Said Nancy Saul: "Ernie Edwards was a man who knew how to bloom where he was planted. Not everyone would have considered Broadwell (pop. under 100), Illinois, an exciting career, but Ernie made the most of it. He was a purveyor not only of food, but in a style of P.T. Barnum, also the high jester of roadside humor and tall tales."
I'd say she pretty-well summed up Ernie right there. That famous "Pighip Sandwich," which, alas, I never had the opportunity to eat. We didn't get into Route 66 until 2002, long after Ernie and Fran had closed the restaurant. We came close once on a Route 66 Association of Illinois Motor Tour, but got to his place too late. The earlier folks got one apiece, though.
According to Edwards, what made it so good was that it was "made only from the left ham of the pig" which "was always the most tender because pigs scratch themselves with their right hind legs."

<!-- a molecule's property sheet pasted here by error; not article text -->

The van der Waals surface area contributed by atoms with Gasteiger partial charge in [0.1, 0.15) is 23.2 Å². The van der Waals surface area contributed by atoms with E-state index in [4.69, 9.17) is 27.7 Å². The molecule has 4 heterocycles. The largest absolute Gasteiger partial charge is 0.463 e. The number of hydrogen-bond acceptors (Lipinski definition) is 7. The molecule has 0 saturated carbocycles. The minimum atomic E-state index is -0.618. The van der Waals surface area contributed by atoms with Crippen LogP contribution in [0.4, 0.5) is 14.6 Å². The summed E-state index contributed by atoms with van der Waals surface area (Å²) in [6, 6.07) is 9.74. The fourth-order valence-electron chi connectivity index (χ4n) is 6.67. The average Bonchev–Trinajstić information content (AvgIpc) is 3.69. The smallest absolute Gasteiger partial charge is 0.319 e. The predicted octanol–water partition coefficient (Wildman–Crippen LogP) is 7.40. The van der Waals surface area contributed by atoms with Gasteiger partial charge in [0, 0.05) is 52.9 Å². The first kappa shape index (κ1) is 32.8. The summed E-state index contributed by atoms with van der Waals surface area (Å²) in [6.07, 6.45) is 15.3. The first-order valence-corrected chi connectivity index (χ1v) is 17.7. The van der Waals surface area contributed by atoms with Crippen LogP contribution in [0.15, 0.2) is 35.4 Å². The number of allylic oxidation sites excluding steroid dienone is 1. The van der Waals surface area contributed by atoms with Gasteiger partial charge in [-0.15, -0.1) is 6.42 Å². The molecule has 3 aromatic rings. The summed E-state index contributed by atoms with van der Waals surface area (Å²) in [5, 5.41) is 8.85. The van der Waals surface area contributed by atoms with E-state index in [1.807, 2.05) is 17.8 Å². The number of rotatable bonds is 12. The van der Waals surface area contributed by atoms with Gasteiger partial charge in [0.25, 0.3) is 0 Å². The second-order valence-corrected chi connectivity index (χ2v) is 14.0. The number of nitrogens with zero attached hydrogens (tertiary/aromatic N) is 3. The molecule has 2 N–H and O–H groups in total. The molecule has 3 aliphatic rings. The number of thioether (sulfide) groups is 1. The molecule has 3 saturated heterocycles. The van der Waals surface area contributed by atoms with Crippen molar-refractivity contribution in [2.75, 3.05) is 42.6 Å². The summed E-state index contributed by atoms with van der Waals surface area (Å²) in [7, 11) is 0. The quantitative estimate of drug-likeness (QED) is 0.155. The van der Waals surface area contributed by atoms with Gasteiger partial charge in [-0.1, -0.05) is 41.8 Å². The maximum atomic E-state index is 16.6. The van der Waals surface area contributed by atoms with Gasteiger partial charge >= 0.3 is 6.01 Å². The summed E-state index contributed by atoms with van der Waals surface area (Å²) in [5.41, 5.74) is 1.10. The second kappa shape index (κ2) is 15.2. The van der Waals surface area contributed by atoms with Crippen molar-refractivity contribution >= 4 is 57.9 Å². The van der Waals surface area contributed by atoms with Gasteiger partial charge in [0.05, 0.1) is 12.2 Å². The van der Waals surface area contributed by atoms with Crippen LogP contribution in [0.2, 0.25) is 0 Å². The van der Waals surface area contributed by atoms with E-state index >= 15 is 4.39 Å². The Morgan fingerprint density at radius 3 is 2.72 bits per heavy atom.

That famous sandwich got its name when a local farmer came in and asked "for a piece of that pig hip." Ernie liked the name and that became the name of his restaurant.
Friend Lulu says she always had a fool-proof way of knowing when Ernie was getting ready to launch into a tall tale. Ask her what it was.
Efforts are underway to fix his restaurant sign which is now down. Artifacts from the Pig Hip restaurant will eventually be on display after The Mill restaurant in Lincoln is opened.
Gone, But Never to Be Forgotten. --RoadDog
University of Maryland Baltimore County
23 hours ago